Uncovering the Dark Side of Insect-Bacteria Interactions
Microbial symbionts exemplify diverse and extraordinary interkingdom interactions. While we may be most familiar with human gut microbes, there are fascinating associations between insects and bacteria. In particular, members of the largest bacterial phyla, actinomycetes, commonly associate with diverse insects such as honeybees and silkworms (Chevrette et al., 2019). Actinomycetes secrete certain chemical compounds that protect the insects’ food and offspring from infection (Kaltenpoth et al.,2005; Scott et al., 2008). Despite the fact that other secreted compounds can be toxic to insects, researchers had never identified a partnership where actinomycetes inflicted harm on an insect. Recently, a darker side of actinomycete-insect interactions piqued the interest of Dr. Justin Nodwell’s team at the University of Toronto. Led by Louis Ho, they set out to explore toxic chemical interactions between the actinomycetes genus Streptomyces and the common fruit fly, Drosophila melanogaster.
Given the uncharted nature of characterizing the toxicity of Streptomyces compounds to insects, the researchers first asked how prevalent these chemicals are in nature. To answer this, they generated small molecule extracts from 56 uncharacterized wild isolates of Streptomyces. These extracts were added to the food of fruit fly larvae whose development was then monitored for 14 days. Extracts from 7 of the Streptomyces species tested completely inhibited larval development, ultimately resulting in death. Astonishingly, these results were reproduced when the extracts were replaced with spores from those Streptomyces species. This discovery was particularly exciting because it indicated the spores themselves could act as a delivery vehicle for the toxic compounds. Further, they observed the same phenomenon when other Drosophila species were tested, indicating that the Streptomyces chemical arsenal has broad spectrum toxicity against fruit flies in general.
Eager to uncover the most potent insecticidal Streptomyces compound, the researchers performed bioactivity-guided fractionation coupled with tandem mass spectrometry on the most toxic Streptomyces strain, WAC-288 (Figure 1). Pairing these results with whole genome sequencing of WAC-288 indicated that the compound of interest was cosmomycin D. This was confirmed when the spores of a laboratory-generated, cosmomycin D-defective WAC-288 no longer killed fruit fly larvae. Additionally, when the same pipeline was performed with a different species, S. avermitilis, they identified another compound, avermectin, which was capable of rapid larval killing. Overall, these results suggest that Streptomyces capable of producing insecticidal metabolites are relatively common.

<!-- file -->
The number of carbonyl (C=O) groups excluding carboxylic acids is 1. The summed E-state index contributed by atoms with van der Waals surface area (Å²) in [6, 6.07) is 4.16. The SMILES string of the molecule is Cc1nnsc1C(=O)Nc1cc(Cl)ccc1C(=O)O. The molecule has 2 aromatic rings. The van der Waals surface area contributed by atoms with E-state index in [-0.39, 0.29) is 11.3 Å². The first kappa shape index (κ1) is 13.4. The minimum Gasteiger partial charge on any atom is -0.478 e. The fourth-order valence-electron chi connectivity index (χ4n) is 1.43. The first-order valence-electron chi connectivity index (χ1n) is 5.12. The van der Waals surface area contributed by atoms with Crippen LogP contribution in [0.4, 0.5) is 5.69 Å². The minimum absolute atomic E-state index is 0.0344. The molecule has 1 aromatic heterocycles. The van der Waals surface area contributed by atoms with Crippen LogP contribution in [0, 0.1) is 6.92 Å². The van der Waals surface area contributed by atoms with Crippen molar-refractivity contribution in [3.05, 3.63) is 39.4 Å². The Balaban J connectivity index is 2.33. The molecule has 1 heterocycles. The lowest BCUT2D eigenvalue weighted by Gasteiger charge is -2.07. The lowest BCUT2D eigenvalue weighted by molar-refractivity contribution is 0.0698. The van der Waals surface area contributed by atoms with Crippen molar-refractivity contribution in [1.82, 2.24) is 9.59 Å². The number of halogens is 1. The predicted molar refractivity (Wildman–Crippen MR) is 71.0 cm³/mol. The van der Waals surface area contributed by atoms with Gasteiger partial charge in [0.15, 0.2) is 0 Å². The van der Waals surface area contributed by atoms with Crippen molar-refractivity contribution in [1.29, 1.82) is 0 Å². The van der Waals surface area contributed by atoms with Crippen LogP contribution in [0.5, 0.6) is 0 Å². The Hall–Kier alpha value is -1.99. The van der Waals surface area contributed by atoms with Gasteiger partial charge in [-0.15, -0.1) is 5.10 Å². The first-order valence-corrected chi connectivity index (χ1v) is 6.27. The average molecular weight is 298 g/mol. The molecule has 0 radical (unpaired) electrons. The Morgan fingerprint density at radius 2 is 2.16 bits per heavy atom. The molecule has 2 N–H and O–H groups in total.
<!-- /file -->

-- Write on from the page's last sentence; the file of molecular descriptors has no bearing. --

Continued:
Cosmomycin D is a known DNA intercalator; therefore, the researchers predicted that it kills larvae by activating apoptotic cell death (Fuchs & Steller, 2011). To confirm this, they fed larvae wild-type or cosmomycin D-defective WAC-288 spores and measured apoptosis initiation in the gut by staining with an antibody that binds the Drosophila homolog of caspase-9, Dronc. Strong Dronc staining was only seen in larvae fed with wild-type spores, indicating that cosmomycin D causes cell death in the gut. Consistent with avermectin having a different mode of action, Dronc staining was not seen in larvae fed with S. avermitilis spores.
Another volatile compound produced by WAC-288 and other actinomycetes is 2-methylisoborneol (2-MIB). Recently, low concentrations of 2-MIB were found to subtly attract insects (Becher et al., 2020). Therefore, the researchers hypothesized that WAC-288 might attract flies through secretion of 2-MIB. In a food choice experiment, 76% of flies chose the source containing wild-type WAC-288 over a control, whereas only 55% of flies chose the food source containing 2-MIB-defective WAC-288 over a control. Consistent with their previous findings, the researchers found no viable larvae in the WAC-288-containing food source condition indicating that fruit flies are attracted to Streptomyces through 2-MIB production despite the ultimate demise of their offspring via toxic specialized metabolites.
This research provides a new perspective on actinomycete-insect partnerships and challenges the long-held belief that the insect is always benefitted. These compelling findings will hopefully lead to more extensive mapping of the Streptomyces chemical arsenal used to help or hinder their invertebrate partners. Overall, this discovery provides an interesting perspective on the evolutionary history between these organisms and is sure to fascinate microbiologists and entomologists alike.
Primary Research Article and Figure Citation:
Ho, L.K. et al. Chemical entrapment and killing of insects by bacteria. Nat. Commun. 11, 4608 (2020).
Becher, P. G. et al. Developmentally regulated volatiles geosmin and 2- methylisoborneol attract a soil arthropod to Streptomyces bacteria promoting spore dispersal. Nat. Microbiol. 5, 821–829 (2020).
Chevrette, M. G. et al. The antimicrobial potential of Streptomyces from insect microbiomes. Nat. Commun. 10, 1–11 (2019).
Fuchs, Y. & Steller, H. Programmed cell death in animal development and disease. Cell 147, 742–758 (2011).
Kaltenpoth, M., Göttler, W., Herzner, G. & Strohm, E. Symbiotic bacteria protect wasp larvae from fungal infestation. Curr. Biol. 15, 475–479 (2005).
Scott, J. J. et al. Bacterial protection of beetle-fungus mutualism. Science 322, 63–63 (2008).
Posted on : 25/11/2020 9:00 PM
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